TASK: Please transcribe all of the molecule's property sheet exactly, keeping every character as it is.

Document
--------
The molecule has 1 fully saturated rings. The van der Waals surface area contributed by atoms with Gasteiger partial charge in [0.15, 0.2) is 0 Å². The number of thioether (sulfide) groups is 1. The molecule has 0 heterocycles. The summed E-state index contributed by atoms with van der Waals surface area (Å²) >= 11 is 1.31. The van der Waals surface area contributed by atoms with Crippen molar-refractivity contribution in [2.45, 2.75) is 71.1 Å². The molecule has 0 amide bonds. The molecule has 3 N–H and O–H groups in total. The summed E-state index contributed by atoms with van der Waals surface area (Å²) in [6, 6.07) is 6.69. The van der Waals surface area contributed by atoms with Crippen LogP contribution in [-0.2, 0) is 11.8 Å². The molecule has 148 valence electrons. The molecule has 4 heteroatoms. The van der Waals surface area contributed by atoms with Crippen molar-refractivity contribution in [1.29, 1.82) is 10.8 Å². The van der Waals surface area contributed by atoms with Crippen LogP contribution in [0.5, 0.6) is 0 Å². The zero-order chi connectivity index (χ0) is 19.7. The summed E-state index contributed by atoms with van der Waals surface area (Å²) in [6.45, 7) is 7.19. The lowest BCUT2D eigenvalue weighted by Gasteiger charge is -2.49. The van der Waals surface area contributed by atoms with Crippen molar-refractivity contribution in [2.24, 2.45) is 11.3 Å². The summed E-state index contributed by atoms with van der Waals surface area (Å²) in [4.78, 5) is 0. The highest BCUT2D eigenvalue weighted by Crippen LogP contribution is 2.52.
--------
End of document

The molecule has 1 fully saturated rings. The van der Waals surface area contributed by atoms with Gasteiger partial charge in [0.15, 0.2) is 0 Å². The number of thioether (sulfide) groups is 1. The molecule has 0 heterocycles. The summed E-state index contributed by atoms with van der Waals surface area (Å²) >= 11 is 1.31. The van der Waals surface area contributed by atoms with Crippen molar-refractivity contribution in [2.45, 2.75) is 71.1 Å². The molecule has 0 amide bonds. The molecule has 3 N–H and O–H groups in total. The summed E-state index contributed by atoms with van der Waals surface area (Å²) in [6, 6.07) is 6.69. The van der Waals surface area contributed by atoms with Crippen LogP contribution in [-0.2, 0) is 11.8 Å². The molecule has 148 valence electrons. The molecule has 4 heteroatoms. The van der Waals surface area contributed by atoms with Crippen molar-refractivity contribution in [1.29, 1.82) is 10.8 Å². The van der Waals surface area contributed by atoms with Crippen LogP contribution in [0.5, 0.6) is 0 Å². The zero-order chi connectivity index (χ0) is 19.7. The summed E-state index contributed by atoms with van der Waals surface area (Å²) in [6.45, 7) is 7.19. The lowest BCUT2D eigenvalue weighted by Gasteiger charge is -2.49. The van der Waals surface area contributed by atoms with Crippen molar-refractivity contribution in [2.24, 2.45) is 11.3 Å². The summed E-state index contributed by atoms with van der Waals surface area (Å²) in [4.78, 5) is 0. The highest BCUT2D eigenvalue weighted by Crippen LogP contribution is 2.52.